Top US Democratic lawmakers have demanded that President Barack Obama release details on alleged Russian interference in last month’s election, fearing the issue will be swept under a rug when Donald Trump assumes office in January.
The Republican president-elect has repeatedly rejected the idea that Moscow had a hand in the private email releases that damaged rival Hillary Clinton and arguably helped his victory.
The legislators say they are not refighting the election, but want to make public what they believe was an effort by a foreign rival to erode the foundations of American democracy.
“By eroding Americans’ and foreigners’ trust in US institutions, Russia both weakens our country and sows global instability and uncertainty,” leading House Democrats said in a letter to Obama Tuesday.
US intelligence officials announced on October 7, one month before the election, that “the Russian Government directed the recent compromises of emails from US persons and institutions, including from US political organisations.”
“These thefts and disclosures are intended to interfere with the US election process,” said the Department of Homeland Security and the Office of the Director of National Intelligence in a statement.
That was a reference to the release through WikiLeaks and other websites of emails stolen from the accounts of Clinton aide John Podesta and also from the Democratic National Committee, which embarrassed both the party and its White House nominee.
Susan Hennessey, a former NSA lawyer and now a cybersecurity expert at the Brookings Institution, said there were genuine grounds for concern, and that this was no mere politicking by resentful losers of the vote.
“This was an incredibly close election, and this was a significant event. That’s why it’s important to have a really serious response to this,” she told AFP.
The Democratic legislators, already having been privately briefed by intelligence officials, suggest that there is more to the hacking story — and that it needs to be made public.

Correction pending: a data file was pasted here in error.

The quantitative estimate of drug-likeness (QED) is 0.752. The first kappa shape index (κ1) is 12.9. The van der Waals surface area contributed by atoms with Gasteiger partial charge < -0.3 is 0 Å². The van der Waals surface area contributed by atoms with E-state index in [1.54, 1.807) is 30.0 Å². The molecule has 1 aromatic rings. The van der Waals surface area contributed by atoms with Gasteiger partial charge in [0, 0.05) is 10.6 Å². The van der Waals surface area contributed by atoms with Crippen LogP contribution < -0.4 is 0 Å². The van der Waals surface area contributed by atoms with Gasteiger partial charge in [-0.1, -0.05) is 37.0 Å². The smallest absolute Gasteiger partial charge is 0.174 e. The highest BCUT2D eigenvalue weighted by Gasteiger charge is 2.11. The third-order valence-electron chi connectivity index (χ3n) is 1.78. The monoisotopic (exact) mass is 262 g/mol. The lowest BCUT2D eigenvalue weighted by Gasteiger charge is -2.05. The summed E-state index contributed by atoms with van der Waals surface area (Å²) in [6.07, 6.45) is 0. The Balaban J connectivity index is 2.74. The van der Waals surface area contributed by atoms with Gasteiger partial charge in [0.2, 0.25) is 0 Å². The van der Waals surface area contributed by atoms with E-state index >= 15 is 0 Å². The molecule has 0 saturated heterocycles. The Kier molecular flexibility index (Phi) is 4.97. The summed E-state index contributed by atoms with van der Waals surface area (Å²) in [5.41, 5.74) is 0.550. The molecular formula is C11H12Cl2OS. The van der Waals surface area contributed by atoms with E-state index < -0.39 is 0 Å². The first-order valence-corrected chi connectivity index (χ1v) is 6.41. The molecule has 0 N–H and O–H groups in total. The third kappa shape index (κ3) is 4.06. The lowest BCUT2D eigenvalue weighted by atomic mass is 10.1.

In a rare move, on November 29 Senator Ron Wyden and six other Democrats on the Senate Intelligence Committee pressed Obama in a letter to reveal more.
“We believe there is additional information concerning the Russian government and the US election that should be declassified and released to the public,” they wrote.
There was no indication whether they were talking specifically about the hacked emails, or were also referring to Trump’s business relations with Russia.
Released in a steady drip online in the months before the election, the emails clearly did damage. A batch of Democratic National Committee internal communications put out just ahead of the party convention in late July forced the resignation of DNC chair Debbie Wasserman Schultz.
They also revealed details on Clinton’s paid speeches to Wall Street, which the campaign had sought to keep secret.
That gave rise to accusations that Moscow was aiding Trump, who has business interests in Russia and a less adversarial view of Russian President Vladimir Putin than the Obama administration and Clinton.
Despite the conclusions of US intelligence, Trump has repeatedly rejected the idea that Moscow was behind the email leaks.
“It could be Russia, but it could also be China. It could also be lots of other people. It also could be somebody sitting on their bed that weighs 400 pounds, OK? You don’t know who broke in to DNC,” he said in a September presidential debate.
And on Wednesday, when asked in an interview with Time magazine whether the intelligence was politicized, Trump answered: “I think so.”
“I don’t believe they interfered. That became a laughing point, not a talking point, a laughing point. Any time I do something, they say ‘oh, Russia interfered.'”
“It could be Russia. And it could be China. And it could be some guy in his home in New Jersey.”
The White House has yet to respond to the requests, and Republicans in Congress have been loath to back the effort, with some worried of the possible damage to a Trump presidency before it starts.
But after Trump’s comments Wednesday, Republican Senator Lindsay Graham announced he will hold hearings on the issue next year.
Hennessey said fears of Russian political interference did not just concern the United States. She pointed to the WikiLeaks release last week of documents on Germany’s BND intelligence agency that embarrassed Chancellor Angela Merkel just as she began campaigning for the elections slated for late 2017.
“With Hillary Clinton having been defeated, it is now clear that there is a relationship” between WikiLeaks and the Russian government, said Hennessey.